The pieces moved at the end of January.
Scottish Labour announced a new policy to give local referendums on fracking proposals, the SNP immediately moved to support a UK-wide moratorium, and three days later the Energy Minister Fergus Ewing told the Scottish Parliament: “From today, there will be a moratorium on all unconventional oil and gas extraction.”
Two years ago the message local communities heard was “don’t worry about fracking, the government is taking care of it.” Now, Scottish politicians are outdoing each other to see who can claim to respond best to the community’s views.
Falkirk: A Large Scale Mobilisation
The campaign in Scotland has been built around local groups of people coming together to protect where they live. Initially fighting the industry planning application by planning application, the movement has grown until it has been able to go on the offensive.
Leading the way have been the Concerned Communities of Falkirk. In 2012 they co-created an objection letter to a coal-bed methane drilling proposal through large democratically-run public meetings. The letter was signed by over 2,500 residents and contributed to the largest response to a planning application the local council had ever seen. The resulting escalation led to a public inquiry: when the Government Minister told them “communities are capable of representing themselves” they raised £70,000 for a lawyer to oppose the gas company’s top legal team. They also co-created a community charter setting out “all the things in our local area which residents have agreed are fundamental to the present and future health of our communities” and are working on creating a community chartering network, where the ‘cultural heritage’ they define can be defended under European law to help ensure sustainable development in other communities.
Falkirk’s lead has been taken up by communities at risk from across the country. The mobilisation of large numbers of people is now a clear characteristic of the movement in Scotland.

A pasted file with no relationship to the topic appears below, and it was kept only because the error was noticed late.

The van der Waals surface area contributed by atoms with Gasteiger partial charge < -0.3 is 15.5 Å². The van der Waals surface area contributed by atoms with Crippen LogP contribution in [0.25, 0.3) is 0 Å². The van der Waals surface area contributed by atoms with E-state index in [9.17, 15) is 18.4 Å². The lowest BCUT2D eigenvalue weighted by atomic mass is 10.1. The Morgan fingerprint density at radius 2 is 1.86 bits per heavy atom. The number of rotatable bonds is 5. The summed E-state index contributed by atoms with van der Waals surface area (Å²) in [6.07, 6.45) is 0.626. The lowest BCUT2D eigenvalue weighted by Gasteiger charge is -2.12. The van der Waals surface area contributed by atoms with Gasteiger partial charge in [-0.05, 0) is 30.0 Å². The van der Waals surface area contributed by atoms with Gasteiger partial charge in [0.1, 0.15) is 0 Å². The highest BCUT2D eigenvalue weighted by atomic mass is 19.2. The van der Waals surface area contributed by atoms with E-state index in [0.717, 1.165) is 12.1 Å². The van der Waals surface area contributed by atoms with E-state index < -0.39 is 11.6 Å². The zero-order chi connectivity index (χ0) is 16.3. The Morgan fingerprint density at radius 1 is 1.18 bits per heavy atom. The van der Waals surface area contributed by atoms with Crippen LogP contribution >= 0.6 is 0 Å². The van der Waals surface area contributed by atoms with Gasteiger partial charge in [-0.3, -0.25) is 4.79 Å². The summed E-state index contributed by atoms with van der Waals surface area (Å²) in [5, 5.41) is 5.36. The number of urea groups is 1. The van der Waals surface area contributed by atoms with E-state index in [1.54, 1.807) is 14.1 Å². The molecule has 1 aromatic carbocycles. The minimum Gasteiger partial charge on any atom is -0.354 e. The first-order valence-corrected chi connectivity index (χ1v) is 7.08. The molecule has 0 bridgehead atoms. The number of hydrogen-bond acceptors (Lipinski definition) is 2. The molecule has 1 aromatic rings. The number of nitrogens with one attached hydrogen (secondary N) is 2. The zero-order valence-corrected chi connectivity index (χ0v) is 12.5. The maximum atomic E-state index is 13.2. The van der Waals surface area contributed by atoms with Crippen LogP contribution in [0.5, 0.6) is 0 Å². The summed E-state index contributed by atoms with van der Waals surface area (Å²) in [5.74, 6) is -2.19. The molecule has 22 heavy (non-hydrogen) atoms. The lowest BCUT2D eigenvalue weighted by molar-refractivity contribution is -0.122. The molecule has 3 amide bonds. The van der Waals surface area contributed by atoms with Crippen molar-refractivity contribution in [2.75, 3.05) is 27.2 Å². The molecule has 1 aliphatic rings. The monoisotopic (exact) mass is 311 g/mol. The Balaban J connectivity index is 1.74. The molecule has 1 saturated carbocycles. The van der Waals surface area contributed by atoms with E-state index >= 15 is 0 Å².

They almost brought down a 300 year-old union of nations – surely they could do away with fracking. The fight of a few plucky campaigners was turning into a true social movement.
As stated, the referendum on Scottish independence was critical: with awareness spread through new media and public debate, and new groups and spaces for debate and action born. Frack Off UK, a resource and contact point for activists across the UK, reported ‘in the weeks following the referendum there were new anti-fracking community groups forming daily in Scotland.”
There are now over 50 community groups across the central belt of Scotland, some formed proactively over shale gas fields, others as issue-based campaign groups in cities and elsewhere. As well as helping achieve huge national policy shifts, new groups and activists have taken forward local fights from longer-active campaigners to tackle the industry on individual planning applications.
Although highly decentralised, community groups have also come together to collectively articulate their shared concerns at crucial points in the campaign. The Broad Alliance, which is a coalition of 30 community groups, published a number of influential open letters in the national press demanding a moratorium. They have also successfully demanded to be part of the stakeholder consultation process of the moratorium, originally reserved for industry and established NGOs.
Right now communities are making their impact on the ‘engagement’ efforts of the companies.
Ineos, the biggest player in the Scottish unconventional gas industry, is carrying out a ‘community engagement’ tour meeting residents in libraries and at one-to-one meetings, and promising to share £2.5 billion of its profits with communities who accept drilling in their vicinity. As well as previously dismissing concerns about fracking, Ineos are deeply unpopular following a recent union battle in which billionaire company-owner Jim Ratcliffe threatened to shut Scotland’s largest oil refinery.